Khushwant Singh a Critcal Study of His Novels

Khushwant Singh a Critcal Study of His Novels

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Book Specification

Item Code: UAM959
Author: S.K Dubey
Publisher: B.R. Publishing Corporation
Language: English
Edition: 2012
ISBN: 9789350500491
Pages: 149
Other Details 9.00 X 6.00 inch
Weight 200 gm

Book Description

About The Book

The present momograph on Khushwant Singh is an exhaustive critical survey of his three novels to date - Train to Pakistan (1956), I Shall Not Hear the Nightingale (1959), and Delhi (1990). Its main thrust is theme and narrative technique. It also takes into account the social reality and symbolism in them as well as certain prevalent socio-political ills afflicting our society today. It highlights Khushwant Singh's expert handling of the partition theme, his humanistic vision of life, his extensive knowledge of Indian history (especially as it is related to the Punjab and its adjoining areas), and his pen-portrayal of the Quit India Movement in 1942, his keen interest in Sikhism and its ideals, etc. It attempts to bring out Singh's social and political background, his personal likes and dislikes, and his distinctive place in Indian English fiction.

About the Author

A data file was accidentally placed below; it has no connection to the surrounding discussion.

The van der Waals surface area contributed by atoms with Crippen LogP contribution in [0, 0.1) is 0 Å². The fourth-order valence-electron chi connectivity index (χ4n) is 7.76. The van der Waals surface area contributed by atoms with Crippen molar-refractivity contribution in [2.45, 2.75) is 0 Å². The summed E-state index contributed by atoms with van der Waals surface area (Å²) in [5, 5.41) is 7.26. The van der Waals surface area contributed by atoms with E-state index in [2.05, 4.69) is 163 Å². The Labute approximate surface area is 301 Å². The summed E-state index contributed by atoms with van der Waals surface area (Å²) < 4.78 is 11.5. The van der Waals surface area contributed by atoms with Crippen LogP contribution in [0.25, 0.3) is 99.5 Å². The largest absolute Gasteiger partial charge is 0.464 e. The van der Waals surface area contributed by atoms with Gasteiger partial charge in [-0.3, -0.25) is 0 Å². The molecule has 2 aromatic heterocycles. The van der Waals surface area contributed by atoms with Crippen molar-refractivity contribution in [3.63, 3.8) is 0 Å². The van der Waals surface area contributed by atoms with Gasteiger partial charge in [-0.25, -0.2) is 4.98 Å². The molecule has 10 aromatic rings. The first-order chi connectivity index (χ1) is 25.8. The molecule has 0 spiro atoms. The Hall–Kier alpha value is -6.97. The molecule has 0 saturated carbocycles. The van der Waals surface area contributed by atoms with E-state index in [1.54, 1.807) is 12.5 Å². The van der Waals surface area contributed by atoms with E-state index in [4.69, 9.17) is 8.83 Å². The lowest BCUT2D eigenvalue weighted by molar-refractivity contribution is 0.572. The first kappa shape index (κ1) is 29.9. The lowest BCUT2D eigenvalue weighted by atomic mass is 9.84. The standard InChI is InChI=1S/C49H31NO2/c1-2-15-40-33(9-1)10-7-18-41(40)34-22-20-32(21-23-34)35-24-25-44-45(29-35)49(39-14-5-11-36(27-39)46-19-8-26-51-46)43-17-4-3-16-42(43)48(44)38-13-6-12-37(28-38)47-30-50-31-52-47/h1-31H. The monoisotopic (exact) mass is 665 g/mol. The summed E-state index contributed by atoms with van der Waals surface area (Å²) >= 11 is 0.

Born on July 1, 1940, Siva Kumar Dubey postgraduate in English from the University of Allahabad and completed his D.Phil. thesis there in 1997 on the topic, "Major Themes and Narrative Technique in the Novels of Khushwant Singh: A Critical Study". By Profession, Dr.Dubey is a journalist who writes freely on socio political and literary issues. He has been the Academic Counsellor to the Department of Journalism, IGNOU, ADC branch, Allahabad, and a Guest Lecturer at the Department of Journalism, University of Allahabad, and A.P.S University, Rewa (M.P). He was President of the UP. Journalists' Association and Senior Vice President of the National Union of Journalists. Dr. Dubey combines in himself the twin worlds of fact and fancy, of practical wisdom and imaginative resourcefulness.


With the publication of his novel, Delhi, in 1989 Khushwant Singh established himself as a major Indian English novelist. His earlier novels, Train to Pakistan, and I Shall Not Hear the Nightingale, were also accorded a warm welcome by the reading public in India and abroad. Though the novelist has got recognition in his own right and a few critical books have been written on him, he has not been able to get the critical attention he deserves. He has been considered to be a novelist dealing with contemporary themes like partition, India's struggle for Independence before August 15, 1947 and nightmares and seductive charm of past and present Delhi and specialising in lust and irreverence and typical uses of Indian English. However, Khushwant Singh's interest in the Sikh vision of life, his interest in the composite culture of India, his exhibitionism and endeavours for evolving a typical Indian English novel has usually been lost sight of.
In the present study I have emphasised that in spite of his irreverence and ribaldry Khushwant Singh is not a 'novelist without vision' as Chirantan Kulshrestha has asserted in his article "Khushwant Singh's Fiction", published in Indian Writing Today, II-IV, January-March 1970, pp. 19-26.
Singh has deep interest in the basic tenets of Sikhism and has studied Sikh history quite closely and at length. It is clear from the fact that the protagonist in each of the three novels is an irreverent Sikh who at the crucial times acts according to the basic Sikh faith.